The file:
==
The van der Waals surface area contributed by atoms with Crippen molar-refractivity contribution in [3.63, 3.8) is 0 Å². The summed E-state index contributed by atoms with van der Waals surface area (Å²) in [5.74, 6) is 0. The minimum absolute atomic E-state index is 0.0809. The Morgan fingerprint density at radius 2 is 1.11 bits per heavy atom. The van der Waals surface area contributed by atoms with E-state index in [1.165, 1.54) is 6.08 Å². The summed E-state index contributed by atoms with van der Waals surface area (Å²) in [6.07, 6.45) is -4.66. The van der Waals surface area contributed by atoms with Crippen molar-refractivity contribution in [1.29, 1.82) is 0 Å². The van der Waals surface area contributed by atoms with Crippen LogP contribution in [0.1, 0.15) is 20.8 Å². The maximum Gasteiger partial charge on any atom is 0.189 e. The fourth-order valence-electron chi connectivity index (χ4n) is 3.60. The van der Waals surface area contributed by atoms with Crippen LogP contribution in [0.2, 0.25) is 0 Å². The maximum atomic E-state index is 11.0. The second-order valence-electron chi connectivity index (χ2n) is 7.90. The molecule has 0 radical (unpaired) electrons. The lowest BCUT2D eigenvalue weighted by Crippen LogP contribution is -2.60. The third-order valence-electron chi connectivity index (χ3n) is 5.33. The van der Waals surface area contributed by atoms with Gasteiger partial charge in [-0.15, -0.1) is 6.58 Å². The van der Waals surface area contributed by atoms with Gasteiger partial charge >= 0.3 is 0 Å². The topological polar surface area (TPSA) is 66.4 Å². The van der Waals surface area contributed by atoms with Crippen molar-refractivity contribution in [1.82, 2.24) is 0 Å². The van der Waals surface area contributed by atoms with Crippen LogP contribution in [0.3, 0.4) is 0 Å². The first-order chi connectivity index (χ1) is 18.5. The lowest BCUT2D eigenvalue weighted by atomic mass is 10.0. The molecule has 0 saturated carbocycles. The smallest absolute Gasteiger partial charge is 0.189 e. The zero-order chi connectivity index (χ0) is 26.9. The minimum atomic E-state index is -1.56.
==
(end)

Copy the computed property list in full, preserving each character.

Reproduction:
The van der Waals surface area contributed by atoms with Crippen molar-refractivity contribution in [3.63, 3.8) is 0 Å². The summed E-state index contributed by atoms with van der Waals surface area (Å²) in [5.74, 6) is 0. The minimum absolute atomic E-state index is 0.0809. The Morgan fingerprint density at radius 2 is 1.11 bits per heavy atom. The van der Waals surface area contributed by atoms with E-state index in [1.165, 1.54) is 6.08 Å². The summed E-state index contributed by atoms with van der Waals surface area (Å²) in [6.07, 6.45) is -4.66. The van der Waals surface area contributed by atoms with Crippen molar-refractivity contribution in [1.29, 1.82) is 0 Å². The van der Waals surface area contributed by atoms with Crippen LogP contribution in [0.1, 0.15) is 20.8 Å². The maximum Gasteiger partial charge on any atom is 0.189 e. The fourth-order valence-electron chi connectivity index (χ4n) is 3.60. The van der Waals surface area contributed by atoms with Crippen LogP contribution in [0.2, 0.25) is 0 Å². The maximum atomic E-state index is 11.0. The second-order valence-electron chi connectivity index (χ2n) is 7.90. The molecule has 0 radical (unpaired) electrons. The lowest BCUT2D eigenvalue weighted by Crippen LogP contribution is -2.60. The third-order valence-electron chi connectivity index (χ3n) is 5.33. The van der Waals surface area contributed by atoms with Gasteiger partial charge in [-0.15, -0.1) is 6.58 Å². The van der Waals surface area contributed by atoms with Gasteiger partial charge >= 0.3 is 0 Å². The topological polar surface area (TPSA) is 66.4 Å². The van der Waals surface area contributed by atoms with Crippen molar-refractivity contribution in [1.82, 2.24) is 0 Å². The van der Waals surface area contributed by atoms with Crippen LogP contribution in [0.3, 0.4) is 0 Å². The first-order chi connectivity index (χ1) is 18.5. The lowest BCUT2D eigenvalue weighted by atomic mass is 10.0. The molecule has 0 saturated carbocycles. The smallest absolute Gasteiger partial charge is 0.189 e. The zero-order chi connectivity index (χ0) is 26.9. The minimum atomic E-state index is -1.56.